February 26th, 2018
Brendan Leipsic for Philip Holm

Short-term grade: F
Mid-term grade: C
Long-term grade: C
Salary Cap Driven: NO

Our sources say this trade was a precursor to an Erik Karlsson deadline trade that fell through. Once it didn’t happen though, Vegas had given away a useable player for an unusable one on a team headed to the playoffs. The only saving grace on this trade is that Leipsic ended up having some off-ice stuff that occurred on Washington’s watch instead of Vegas’.

February 26th, 2018
1st round pick (Joseph Veleno), 2nd round pick (Robert Mastrosimone), 2021 3rd round pick for Tomas Tatar

Read More

Golden Knights Keep Up With 2020 NHL “Oddity”

(Photo Credit: SinBin.vegas Photographer Brandon Andreasen)

In a year where strange is normal, the NHL was no exception and did their part to add to the madness. Unusual statistical occurrences happened over the 2019-20 season, and the Golden Knights were one of those teams in on the action.

There were 125 multi-goal comeback wins, the most in NHL history through 1,082 games (the amount of games played this season instead of 1,271). This is my favourite stat here today because I came across some commentary this season about “hockey today” being less entertaining (less physical, too fast to follow, copycat styles), yet the game itself gave us great drama. The most multi-goal comeback wins EVER. When your team is down in today’s NHL, they aren’t necessarily out.-Justin Bourne, Sportsnet

It really is a remarkable statistic. Just over 1,000 games played and 125 instances where a team comes back to win from a two-plus goal deficit. Early multiple-goal leads in this league won’t always ensure a victory. I guess that’s why we’re constantly told by coaches and players the need to “play the full 60.” Damn, I miss hockey cliché speak.

To add to the oddity, the Golden Knights achieved the feat twice in the regular season, both against the same team.

VGK Comeback Wins Trailing By 2 Goals

1/4 vs. STL: VGK wins 5-4 in OT/Trailed 3-0 in 1st Period
2/13 vs. STL: VGK wins 6-5 in OT/Trailed 4-2 in 2nd Period

Then, in the playoffs, Vegas did it again to St. Louis!

Read More

Examining Each Golden Knights Quality Of Competition Faced

(Photo Credit: SinBin.vegas Photographer Brandon Andreasen)

One of the most powerful tools to measure a hockey player’s importance to a team is by examining how often his coach puts him on the ice. The simple idea is that the coach will play his best players for the most minutes, against the toughest competition, and in the most important situations.

There are all sorts of variables that affect different players’ overall numbers which makes breaking down time on ice very challenging. It’s easy to see who plays the most overall, at even-strength, or on special teams, but who plays against the opposition’s best players, that’s a lot tougher to spot.

Luckily, there are incredibly smart people in the hockey community that dedicate insane amounts of time to figuring it out. One such person is Patrick Bacon (@TopDownHockey). Patrick derived a complex mathematical formula to calculate the quality of every NHL players’ competition using opponent’s ice time. (Here’s the formula if you are interested.)

To dumb it down, this formula uses the fundamental concept that the best players play the most. Thus, the more ice time the players you share the ice with see, the better the quality of competition you’ve faced. For example, if a player plays a majority of his shifts against Connor McDavid and Leon Draisaitl, who both average nearly 22 minutes a night, his TOIQoC% will be much higher than his teammate who saw most of his ice time against Jujhar Khaira and Sam Gagner, who each average around 14.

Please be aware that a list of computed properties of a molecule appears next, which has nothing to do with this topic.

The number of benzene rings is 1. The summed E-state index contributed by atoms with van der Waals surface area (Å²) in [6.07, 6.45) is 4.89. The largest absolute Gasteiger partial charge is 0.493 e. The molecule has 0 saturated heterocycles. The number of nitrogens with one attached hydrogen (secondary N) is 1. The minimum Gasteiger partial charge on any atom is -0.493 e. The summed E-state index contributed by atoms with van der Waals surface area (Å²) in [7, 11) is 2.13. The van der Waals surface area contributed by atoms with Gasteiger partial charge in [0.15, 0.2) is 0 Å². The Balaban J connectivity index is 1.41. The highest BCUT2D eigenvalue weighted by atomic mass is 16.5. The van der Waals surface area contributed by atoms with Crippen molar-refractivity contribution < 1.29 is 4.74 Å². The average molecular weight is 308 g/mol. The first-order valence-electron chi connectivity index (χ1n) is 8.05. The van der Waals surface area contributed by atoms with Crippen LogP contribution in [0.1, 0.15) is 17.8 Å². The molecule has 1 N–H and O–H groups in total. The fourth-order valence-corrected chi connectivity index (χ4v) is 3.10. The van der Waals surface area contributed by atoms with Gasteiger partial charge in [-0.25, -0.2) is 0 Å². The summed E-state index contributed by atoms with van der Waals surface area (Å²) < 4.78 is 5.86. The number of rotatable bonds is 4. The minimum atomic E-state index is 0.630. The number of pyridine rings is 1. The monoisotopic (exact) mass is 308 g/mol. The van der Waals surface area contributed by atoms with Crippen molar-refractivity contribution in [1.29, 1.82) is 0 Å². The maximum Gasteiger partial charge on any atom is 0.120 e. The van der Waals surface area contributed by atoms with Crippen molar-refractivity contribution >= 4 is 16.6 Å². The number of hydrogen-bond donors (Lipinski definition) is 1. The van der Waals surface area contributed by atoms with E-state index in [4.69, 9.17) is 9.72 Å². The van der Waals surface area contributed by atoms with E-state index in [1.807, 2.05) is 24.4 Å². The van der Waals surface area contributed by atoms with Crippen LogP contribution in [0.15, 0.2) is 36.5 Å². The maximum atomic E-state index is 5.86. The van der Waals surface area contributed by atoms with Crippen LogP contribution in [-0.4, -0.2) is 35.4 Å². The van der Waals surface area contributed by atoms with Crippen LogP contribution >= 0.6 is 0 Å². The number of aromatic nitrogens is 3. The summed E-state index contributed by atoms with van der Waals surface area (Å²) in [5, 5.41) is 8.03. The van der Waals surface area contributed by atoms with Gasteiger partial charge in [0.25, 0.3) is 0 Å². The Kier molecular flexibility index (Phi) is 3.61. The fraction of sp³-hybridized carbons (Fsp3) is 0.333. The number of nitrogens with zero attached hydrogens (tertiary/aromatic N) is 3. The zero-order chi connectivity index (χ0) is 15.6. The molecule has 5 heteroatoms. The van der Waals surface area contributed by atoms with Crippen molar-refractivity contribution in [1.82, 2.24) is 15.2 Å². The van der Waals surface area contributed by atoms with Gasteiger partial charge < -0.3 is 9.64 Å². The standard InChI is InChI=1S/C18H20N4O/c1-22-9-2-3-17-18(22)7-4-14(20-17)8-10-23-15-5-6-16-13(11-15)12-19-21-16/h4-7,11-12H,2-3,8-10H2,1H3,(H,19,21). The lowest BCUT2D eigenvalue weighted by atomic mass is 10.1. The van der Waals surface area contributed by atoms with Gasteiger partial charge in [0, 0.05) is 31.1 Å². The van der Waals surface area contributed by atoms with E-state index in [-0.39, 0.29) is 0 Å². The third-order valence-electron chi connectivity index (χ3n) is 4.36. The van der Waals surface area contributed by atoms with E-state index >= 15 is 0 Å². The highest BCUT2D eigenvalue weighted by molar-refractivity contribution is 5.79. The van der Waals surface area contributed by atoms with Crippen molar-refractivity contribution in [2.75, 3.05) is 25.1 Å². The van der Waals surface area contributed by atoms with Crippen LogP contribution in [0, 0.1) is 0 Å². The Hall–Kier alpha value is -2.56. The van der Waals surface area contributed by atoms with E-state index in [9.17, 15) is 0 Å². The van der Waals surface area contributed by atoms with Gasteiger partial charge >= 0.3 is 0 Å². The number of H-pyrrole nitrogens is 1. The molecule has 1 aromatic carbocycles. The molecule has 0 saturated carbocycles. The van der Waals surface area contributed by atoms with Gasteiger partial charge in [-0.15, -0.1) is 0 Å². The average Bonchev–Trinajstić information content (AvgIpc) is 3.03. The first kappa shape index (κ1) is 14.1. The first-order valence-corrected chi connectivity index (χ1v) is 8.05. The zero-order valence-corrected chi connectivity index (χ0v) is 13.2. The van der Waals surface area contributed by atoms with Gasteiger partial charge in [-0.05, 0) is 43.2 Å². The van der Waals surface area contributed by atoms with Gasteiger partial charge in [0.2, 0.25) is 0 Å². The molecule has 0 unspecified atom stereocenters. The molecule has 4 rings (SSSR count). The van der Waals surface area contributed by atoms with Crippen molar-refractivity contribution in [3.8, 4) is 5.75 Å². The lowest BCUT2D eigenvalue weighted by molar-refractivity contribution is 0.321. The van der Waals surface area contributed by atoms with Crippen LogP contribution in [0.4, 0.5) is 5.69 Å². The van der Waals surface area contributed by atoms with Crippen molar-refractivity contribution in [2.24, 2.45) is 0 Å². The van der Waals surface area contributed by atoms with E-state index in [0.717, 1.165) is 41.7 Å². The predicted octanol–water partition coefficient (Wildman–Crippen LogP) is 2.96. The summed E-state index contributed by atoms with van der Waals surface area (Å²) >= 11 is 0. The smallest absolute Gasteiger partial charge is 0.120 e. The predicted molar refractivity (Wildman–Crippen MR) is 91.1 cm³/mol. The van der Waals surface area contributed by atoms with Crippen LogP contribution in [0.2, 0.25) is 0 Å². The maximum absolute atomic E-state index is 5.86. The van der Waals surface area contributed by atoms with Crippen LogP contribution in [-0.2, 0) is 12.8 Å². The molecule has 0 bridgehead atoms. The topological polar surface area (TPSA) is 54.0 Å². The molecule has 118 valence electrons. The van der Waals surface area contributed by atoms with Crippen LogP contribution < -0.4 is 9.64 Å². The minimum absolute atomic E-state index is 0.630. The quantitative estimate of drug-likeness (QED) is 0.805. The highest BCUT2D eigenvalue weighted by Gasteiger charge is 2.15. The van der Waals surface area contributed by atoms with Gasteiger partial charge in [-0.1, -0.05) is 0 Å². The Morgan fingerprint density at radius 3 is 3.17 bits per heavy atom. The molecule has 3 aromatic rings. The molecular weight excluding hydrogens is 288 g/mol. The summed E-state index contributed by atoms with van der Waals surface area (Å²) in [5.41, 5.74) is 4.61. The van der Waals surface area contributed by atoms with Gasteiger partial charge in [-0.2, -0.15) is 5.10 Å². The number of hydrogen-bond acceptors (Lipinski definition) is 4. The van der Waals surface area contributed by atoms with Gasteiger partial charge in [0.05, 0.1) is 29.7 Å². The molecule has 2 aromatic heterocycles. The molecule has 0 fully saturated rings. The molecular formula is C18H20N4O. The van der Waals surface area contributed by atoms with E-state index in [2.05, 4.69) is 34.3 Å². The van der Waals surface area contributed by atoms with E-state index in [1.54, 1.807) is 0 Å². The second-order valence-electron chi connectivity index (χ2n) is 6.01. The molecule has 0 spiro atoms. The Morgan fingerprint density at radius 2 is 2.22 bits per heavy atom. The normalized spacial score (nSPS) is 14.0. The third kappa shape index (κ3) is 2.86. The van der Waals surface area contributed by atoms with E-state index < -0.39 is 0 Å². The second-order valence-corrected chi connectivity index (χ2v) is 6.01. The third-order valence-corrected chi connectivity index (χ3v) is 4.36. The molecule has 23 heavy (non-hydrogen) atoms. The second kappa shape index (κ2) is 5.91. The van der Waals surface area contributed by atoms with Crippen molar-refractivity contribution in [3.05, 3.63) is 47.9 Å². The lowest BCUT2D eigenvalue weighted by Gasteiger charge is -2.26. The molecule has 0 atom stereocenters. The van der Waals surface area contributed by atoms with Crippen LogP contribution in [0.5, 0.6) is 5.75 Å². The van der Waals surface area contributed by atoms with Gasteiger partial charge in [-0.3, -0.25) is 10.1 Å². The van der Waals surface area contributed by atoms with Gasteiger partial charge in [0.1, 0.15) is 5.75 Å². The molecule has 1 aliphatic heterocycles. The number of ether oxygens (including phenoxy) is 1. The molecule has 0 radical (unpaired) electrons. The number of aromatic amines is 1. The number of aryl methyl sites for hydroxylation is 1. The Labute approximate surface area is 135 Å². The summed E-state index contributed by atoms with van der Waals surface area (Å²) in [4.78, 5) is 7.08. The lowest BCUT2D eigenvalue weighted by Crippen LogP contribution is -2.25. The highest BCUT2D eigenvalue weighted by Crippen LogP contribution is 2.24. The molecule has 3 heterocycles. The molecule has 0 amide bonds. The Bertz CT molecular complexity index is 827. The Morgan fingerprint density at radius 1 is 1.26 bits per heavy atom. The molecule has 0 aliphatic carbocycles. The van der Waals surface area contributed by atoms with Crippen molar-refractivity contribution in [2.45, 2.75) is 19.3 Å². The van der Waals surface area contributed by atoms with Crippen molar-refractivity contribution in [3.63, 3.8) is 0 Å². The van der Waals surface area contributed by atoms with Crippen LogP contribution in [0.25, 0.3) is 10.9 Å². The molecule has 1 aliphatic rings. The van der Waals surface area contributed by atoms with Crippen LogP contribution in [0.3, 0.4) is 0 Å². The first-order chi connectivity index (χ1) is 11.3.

The reason these numbers can be so interesting is that they give a peek into the minds of the coaching staff making the decisions. NHL coaches don’t always have the ability to match lines and pairs with the matchups they prefer perfectly, but they are able to get them more often than not. Despite Pete DeBoer’s weird infatuation with starting the 4th line every night, both he and Gerard Gallant were meticulous in setting up the matchups they preferred over the course of the Golden Knights first three seasons.

The numbers speak for themselves, but I’ll do some talking for them after you see the chart. You can sort each season by double-clicking the year at the top. The higher numbers indicate stronger quality of competition.

**For the entire league, check out Patrick’s Tableau page.**

Read More

Henderson Silver Knights Unveil Jerseys

The Henderson Silver Knights have revealed their first jerseys. The jerseys are available at Lifeguard Arena (Livery), as well as at City National Arena (Arsenal), and T-Mobile Arena (Armory).

*All images are courtesy of the Vegas Golden Knights.*

5 Knights To Sparkle In Silver This Year

The Henderson Silver Knights take center stage this week with the unveiling of their jerseys today, the opening of Lifeguard Arena tomorrow, and an open house at The Orleans on Friday and Saturday.

The current plan is for the AHL season to start on February 5th with the Silver Knights playing in the Pacific Division of the Western Conference (the Wolves were in the Central).

There’s still a lot to be determined as to exactly how the Henderson roster will look when they play their first game at Orleans Arena, but here are five lesser-known Silver Knights to keep an eye on.

(Photo Credit: SinBin.vegas Photographer Brandon Andreasen)

Jonas Rondbjerg

Rondbjerg was impressive in Development Camp in 2019 and followed it up by playing well early in training camp before being re-assigned. The Danish forward only played one game in the AHL before breaking his arm and missing the rest of the year. This year, he’ll look to rebound and put up the season that was expected from him last year. He’s a two-way forward who is an excellent forechecker and has enough finishing ability to turn defensive errors into goals. As long as he’s not a different player following the injury, he should push to become the yo-yo player this year at the bottom of the VGK depth-chart.